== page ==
And according to veterinarian and the co-founder of Australia’s first pet loss helpline, Dr Michael O’Donoghue, this is only going to get worse.
“The need’s greater than ever [for pet grief counselling] ... People are more intensely bonded with their pets than ever before,” Dr O’Donoghue tells Yahoo News Australia.
“In one generation or two [pets have] gone from the backyard to the bedroom. Pets are living longer. People are more estranged from their families — they’re either from broken families or families that are distributed around the world. We’re having a smaller number of children, and the bonds we form with our pets are incredibly close in our lives.”
Dr O’Donoghue had become acutely aware of the intensity and depth of the human-animal bond when he was still a vet student, but also, the ways in which Australian society fell short when it came to recognising pet loss grief as real and valid.
In 1992 he was attending a conference in the United States on just this topic when he visited a call-centre for pet loss. He was given the opportunity to listen in to some of the calls coming in and was “taken away by the depth of grief people felt”, sometimes even months after a pet’s death.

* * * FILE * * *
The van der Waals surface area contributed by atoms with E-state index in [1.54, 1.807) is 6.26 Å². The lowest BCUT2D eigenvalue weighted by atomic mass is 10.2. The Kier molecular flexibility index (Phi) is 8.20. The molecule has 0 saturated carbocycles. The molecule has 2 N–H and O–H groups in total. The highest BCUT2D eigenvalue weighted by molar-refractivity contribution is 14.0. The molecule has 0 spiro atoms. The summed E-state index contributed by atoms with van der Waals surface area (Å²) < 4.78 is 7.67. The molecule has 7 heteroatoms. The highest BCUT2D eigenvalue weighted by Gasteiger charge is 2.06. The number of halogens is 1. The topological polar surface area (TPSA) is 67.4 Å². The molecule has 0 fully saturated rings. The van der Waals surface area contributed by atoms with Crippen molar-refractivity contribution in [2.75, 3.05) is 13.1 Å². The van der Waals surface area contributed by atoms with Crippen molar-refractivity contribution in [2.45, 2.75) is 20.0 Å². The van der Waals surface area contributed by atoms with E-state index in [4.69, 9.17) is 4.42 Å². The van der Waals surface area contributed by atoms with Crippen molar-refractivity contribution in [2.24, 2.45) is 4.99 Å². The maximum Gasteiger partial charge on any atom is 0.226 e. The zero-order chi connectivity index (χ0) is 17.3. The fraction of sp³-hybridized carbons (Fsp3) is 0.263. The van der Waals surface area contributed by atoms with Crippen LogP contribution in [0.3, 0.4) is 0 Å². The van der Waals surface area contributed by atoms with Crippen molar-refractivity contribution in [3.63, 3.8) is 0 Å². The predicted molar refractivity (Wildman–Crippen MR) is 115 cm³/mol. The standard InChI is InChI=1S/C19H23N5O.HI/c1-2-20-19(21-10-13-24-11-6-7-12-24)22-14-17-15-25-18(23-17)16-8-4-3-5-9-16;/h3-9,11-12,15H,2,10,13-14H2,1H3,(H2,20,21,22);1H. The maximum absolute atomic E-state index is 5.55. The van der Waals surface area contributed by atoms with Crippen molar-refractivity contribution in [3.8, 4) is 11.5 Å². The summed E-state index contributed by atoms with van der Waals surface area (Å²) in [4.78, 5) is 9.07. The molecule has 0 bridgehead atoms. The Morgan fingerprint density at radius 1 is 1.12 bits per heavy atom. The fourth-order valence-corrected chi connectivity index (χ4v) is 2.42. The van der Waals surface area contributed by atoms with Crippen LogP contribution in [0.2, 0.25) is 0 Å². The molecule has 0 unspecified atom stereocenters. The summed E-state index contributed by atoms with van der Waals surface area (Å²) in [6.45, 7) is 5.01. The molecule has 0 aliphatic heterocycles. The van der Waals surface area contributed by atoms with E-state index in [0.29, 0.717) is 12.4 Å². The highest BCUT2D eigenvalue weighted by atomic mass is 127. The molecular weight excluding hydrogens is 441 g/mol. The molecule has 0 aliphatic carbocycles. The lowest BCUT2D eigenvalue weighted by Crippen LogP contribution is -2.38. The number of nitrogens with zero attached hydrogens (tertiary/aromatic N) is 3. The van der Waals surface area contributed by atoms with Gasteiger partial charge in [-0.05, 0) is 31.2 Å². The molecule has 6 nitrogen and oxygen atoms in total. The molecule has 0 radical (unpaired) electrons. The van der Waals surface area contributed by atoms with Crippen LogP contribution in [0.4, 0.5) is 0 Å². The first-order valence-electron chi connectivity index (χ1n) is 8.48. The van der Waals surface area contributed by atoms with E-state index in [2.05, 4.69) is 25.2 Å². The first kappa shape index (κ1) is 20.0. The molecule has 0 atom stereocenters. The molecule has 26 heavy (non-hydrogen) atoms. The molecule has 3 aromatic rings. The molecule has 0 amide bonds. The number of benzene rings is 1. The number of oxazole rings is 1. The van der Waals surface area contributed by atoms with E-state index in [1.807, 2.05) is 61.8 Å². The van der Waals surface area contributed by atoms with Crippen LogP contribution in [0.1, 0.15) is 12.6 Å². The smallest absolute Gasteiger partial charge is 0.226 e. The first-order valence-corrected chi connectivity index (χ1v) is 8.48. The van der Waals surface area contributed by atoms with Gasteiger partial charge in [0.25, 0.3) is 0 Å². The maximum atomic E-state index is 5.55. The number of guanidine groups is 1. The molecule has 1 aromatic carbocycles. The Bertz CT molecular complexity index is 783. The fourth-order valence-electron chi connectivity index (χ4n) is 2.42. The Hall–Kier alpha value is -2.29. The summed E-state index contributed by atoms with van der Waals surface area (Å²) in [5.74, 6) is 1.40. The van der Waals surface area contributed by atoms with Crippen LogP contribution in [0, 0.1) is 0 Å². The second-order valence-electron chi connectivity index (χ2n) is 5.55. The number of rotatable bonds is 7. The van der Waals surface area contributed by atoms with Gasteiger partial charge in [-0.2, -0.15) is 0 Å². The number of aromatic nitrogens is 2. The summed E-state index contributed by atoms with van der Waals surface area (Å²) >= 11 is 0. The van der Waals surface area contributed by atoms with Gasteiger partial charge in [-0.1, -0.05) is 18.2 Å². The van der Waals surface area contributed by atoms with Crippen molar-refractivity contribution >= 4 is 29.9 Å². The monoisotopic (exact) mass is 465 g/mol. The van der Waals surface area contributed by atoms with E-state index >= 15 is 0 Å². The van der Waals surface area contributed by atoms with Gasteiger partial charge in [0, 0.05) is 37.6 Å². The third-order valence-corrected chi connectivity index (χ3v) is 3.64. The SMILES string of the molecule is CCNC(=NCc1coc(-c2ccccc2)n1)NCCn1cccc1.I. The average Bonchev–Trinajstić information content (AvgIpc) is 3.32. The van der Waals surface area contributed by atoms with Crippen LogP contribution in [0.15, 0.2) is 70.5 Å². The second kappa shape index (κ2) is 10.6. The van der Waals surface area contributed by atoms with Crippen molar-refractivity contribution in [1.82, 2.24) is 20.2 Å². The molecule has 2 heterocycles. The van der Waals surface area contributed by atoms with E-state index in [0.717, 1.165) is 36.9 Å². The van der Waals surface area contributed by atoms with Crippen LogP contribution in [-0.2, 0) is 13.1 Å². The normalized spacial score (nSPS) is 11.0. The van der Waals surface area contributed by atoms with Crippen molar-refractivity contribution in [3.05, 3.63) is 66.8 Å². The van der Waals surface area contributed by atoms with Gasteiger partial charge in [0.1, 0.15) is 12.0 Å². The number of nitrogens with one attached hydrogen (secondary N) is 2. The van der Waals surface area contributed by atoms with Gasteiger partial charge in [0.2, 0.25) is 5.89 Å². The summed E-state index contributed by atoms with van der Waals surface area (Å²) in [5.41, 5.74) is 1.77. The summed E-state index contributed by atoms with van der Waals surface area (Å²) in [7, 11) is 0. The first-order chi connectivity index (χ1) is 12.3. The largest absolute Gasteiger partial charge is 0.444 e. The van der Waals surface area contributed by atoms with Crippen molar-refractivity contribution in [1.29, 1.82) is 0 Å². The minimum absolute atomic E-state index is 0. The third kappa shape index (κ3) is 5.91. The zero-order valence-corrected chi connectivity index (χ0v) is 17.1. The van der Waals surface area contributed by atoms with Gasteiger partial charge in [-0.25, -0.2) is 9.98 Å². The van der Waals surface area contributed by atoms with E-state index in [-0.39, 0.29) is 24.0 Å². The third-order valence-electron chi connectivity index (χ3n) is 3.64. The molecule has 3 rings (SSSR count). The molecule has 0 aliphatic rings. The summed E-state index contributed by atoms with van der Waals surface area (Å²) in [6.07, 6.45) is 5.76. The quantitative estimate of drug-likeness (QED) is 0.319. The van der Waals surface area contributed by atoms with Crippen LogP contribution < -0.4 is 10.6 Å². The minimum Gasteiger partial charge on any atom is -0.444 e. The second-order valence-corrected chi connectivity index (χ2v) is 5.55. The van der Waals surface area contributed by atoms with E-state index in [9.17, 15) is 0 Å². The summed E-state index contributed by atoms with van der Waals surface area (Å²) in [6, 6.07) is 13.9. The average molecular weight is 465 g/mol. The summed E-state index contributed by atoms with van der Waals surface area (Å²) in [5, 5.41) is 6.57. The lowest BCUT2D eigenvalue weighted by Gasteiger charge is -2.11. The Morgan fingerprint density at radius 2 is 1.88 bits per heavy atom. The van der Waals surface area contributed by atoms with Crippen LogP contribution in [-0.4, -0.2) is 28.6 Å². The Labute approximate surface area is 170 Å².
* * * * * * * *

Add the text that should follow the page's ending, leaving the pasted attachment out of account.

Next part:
“It was devastating the depth of grief people felt,” Dr O’Donoghue recalls.
The experience left such an impression on the young man that he returned to Australia determined to establish some kind of similar helpline, but it would be years before this idea could be brought to fruition.
Then O’Donoghue met Penny Carroll, a counsellor with similar interests surrounding pet loss and grief who also saw huge failings in how people had grief over a pet’s death acknowledged, or rather, didn’t.
Eventually, in 2017, the pair were able to set up Pets and People, a national hotline where those bereaved by an animal’s death could be put through to a trained counsellor with expertise in pet loss grief.
Because, as Dr O’Donoghue explains, having grief acknowledged as valid and real plays a huge and crucial part in a person’s recovery and healing process.